Ontario is the third-largest video game producer in Canada, which has 22.9% of all game studios and has annual expenditures of $264 million, according to a 2015 report of the Entertainment Software Association of Canada. Courtesy, Sakura Gaming.

Ottawa video game expo, platform for local developers

By Kunqin Wang

The Canadian Videogame Competition & Expo held in Ottawa earlier this month gave small local developers a chance to showcase their work, as they face an uphill battle to gain global success.

The week-long event featured locally developed games alongside international favourites, such as soccer video games Rocket League and FIFA 18, which were part of a tournament with a $2,500 grand prize.

“Ottawa has a bunch of very cool little studios,” said Mike Keogh, co-founder of Breakfall, an Ottawa-based indie developer with just four employees that developed Starwhal, a multiplayer action game that went viral online a few years ago.

“We are here to promote and generate awareness. I’ve met a lot of people locally who’ve heard about Starwhal but they had no idea it was made in Ottawa,” Keogh said.

That lack of awareness is common. Musab Hassan, a player in the FIFA 18 tournament, said he didn’t know so many top-notch games had Ottawa connections.

Canada is the third-largest producer of video games in the world, behind the U.S. and Japan, with 472 active studios and $3 billion annually added to Canada’s GDP, according to a 2015 report of the Entertainment Software Association of Canada. Ottawa is currently home to 23 video game companies.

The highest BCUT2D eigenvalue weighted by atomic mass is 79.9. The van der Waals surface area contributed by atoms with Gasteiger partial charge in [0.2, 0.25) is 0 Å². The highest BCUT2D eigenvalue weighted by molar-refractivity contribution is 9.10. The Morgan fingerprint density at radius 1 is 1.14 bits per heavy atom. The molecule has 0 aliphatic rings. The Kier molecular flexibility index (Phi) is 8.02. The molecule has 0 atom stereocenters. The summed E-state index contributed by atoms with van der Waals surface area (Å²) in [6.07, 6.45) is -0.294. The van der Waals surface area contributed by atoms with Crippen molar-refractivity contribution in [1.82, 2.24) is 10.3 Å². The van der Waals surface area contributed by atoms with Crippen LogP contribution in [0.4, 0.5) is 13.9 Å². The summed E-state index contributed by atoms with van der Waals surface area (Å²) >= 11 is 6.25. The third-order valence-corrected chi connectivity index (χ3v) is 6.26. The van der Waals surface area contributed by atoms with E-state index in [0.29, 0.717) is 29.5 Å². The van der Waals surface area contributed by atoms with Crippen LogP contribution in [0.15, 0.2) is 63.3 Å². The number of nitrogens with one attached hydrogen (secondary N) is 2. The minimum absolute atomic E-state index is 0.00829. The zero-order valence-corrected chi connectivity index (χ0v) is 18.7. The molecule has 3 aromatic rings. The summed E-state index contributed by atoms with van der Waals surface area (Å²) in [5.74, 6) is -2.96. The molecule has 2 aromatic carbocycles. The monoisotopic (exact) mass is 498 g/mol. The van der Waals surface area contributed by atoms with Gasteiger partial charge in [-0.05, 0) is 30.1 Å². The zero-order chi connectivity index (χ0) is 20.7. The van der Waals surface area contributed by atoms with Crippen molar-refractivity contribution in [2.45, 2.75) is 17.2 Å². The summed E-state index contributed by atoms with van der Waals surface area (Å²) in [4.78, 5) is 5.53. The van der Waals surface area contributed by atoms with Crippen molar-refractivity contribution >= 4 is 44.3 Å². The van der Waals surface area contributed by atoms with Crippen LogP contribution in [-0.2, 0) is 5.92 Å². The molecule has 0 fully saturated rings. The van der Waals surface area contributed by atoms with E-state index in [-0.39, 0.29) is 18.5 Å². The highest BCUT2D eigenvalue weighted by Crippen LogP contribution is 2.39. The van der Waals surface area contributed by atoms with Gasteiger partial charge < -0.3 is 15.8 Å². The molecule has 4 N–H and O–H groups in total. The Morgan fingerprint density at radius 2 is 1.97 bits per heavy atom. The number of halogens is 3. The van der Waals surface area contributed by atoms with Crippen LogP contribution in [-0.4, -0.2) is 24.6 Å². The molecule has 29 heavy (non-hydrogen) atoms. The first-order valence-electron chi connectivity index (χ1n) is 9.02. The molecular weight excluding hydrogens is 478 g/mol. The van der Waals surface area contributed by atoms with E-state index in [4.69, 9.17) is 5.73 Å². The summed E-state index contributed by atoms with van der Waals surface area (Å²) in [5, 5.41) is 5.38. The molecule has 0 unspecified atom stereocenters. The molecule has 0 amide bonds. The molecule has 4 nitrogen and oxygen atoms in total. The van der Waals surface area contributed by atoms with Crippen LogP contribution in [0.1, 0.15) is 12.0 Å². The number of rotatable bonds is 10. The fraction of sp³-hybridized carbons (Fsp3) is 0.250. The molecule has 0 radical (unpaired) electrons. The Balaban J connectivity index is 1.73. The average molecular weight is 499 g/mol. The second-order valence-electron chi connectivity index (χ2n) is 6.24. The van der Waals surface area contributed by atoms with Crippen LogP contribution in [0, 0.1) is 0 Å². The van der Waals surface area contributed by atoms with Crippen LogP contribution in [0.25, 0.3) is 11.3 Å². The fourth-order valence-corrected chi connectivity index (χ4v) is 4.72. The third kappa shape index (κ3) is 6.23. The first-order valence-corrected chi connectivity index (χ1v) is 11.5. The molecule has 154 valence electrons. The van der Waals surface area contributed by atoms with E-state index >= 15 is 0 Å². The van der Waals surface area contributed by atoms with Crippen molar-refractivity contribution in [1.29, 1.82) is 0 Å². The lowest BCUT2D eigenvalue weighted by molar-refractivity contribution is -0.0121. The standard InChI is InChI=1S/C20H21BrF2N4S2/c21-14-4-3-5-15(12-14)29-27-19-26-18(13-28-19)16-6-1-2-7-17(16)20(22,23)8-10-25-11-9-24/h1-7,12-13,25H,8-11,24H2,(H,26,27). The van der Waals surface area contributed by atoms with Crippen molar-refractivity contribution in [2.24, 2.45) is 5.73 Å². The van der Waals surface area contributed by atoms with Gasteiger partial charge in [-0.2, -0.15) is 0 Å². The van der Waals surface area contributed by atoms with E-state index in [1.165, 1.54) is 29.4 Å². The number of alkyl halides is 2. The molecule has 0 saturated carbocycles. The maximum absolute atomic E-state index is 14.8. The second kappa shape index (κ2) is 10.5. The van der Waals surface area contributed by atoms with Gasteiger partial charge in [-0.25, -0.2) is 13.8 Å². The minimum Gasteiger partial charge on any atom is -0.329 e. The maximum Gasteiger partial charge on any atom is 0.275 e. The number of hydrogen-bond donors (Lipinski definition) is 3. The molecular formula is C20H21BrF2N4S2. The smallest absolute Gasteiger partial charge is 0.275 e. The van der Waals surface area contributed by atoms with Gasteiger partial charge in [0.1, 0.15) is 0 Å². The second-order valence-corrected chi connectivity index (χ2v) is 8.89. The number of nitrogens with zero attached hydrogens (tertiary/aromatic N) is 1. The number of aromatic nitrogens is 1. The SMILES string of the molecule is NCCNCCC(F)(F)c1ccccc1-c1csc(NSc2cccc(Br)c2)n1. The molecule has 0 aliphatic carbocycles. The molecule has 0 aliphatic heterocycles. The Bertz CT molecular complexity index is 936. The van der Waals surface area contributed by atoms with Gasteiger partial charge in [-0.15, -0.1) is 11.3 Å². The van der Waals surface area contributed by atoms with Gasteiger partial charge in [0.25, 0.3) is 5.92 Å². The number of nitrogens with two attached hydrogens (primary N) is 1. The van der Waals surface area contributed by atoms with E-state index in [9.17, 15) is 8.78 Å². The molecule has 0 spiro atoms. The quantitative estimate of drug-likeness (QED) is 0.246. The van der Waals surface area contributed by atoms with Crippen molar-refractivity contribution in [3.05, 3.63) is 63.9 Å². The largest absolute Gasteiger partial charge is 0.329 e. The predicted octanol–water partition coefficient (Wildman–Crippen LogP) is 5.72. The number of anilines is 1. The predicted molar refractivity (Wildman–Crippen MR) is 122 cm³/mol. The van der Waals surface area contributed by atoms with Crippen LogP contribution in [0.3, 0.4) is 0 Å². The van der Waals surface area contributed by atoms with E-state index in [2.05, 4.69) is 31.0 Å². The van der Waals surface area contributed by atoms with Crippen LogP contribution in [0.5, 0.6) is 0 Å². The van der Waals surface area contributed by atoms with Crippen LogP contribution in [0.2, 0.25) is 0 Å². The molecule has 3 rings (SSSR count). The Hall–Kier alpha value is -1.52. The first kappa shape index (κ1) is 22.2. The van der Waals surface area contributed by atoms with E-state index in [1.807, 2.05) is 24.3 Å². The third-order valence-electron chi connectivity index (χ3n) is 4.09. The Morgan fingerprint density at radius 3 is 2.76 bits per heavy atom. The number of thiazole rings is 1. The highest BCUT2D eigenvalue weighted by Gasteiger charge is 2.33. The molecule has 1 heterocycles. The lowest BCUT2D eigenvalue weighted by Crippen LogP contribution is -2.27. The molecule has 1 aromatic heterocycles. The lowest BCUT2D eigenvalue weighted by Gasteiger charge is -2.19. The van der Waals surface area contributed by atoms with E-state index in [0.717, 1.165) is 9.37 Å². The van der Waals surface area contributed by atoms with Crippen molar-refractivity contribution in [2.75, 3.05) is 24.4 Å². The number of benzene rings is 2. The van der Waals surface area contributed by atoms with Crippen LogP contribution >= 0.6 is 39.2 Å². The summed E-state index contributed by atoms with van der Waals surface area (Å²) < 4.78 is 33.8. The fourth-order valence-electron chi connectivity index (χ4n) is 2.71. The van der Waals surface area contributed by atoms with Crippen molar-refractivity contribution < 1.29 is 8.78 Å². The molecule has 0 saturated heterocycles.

Keogh said there are significant obstacles for small studios.

“This is a very competitive industry,” he said. “It’s very hard to get noticed because so many people are making games. Sometimes the games couldn’t get the attention they deserve.”

Still, he said, social media can help small studios without large advertising budgets promote their games in an effective way.

“The whole industry now is like, ‘Let’s play,’ and people who are playing your games online are watched by huge audiences,” Keogh said.

Snowed In Studios, also based in Ottawa, works on its own games while also partnering with giants like Ubisoft and 2K Games on popular games such as Warhammer 40,000 and Deus Ex: Human Revolution.

“It’s a great opportunity to meet the gamers from your own city and let them know these cool games are being made,” said Snowed In’s president, Jean-Sylvain Sormany, regarding the event.

Keogh said he thought Ottawa is an underrated player in the video game industry. Although the city is overshadowed by Montreal and Toronto, he said there is still a lot of talent in the capital and a solid record of producing popular games.

“However,” he added, “the outflow of talent is one drawback for small studios. People are coming and leaving regularly because we don’t have so many jobs opening up.”

Three years ago, Ottawa Mayor Jim Watson announced that the city would host the Canadian Video Game Awards in 2017 accompanied by a large-scale competition. However, the awards were cancelled in August and the weeklong event, including a small-scale competition, was organized to fill the gap.

Early this year, five local studios, including Breakfall and Snowed In, moved into a collective developer space in Hintonburg called the Capital Game Hub. Sormany said incubation space lets them share resources and collaborate and to help the local industry grow even more.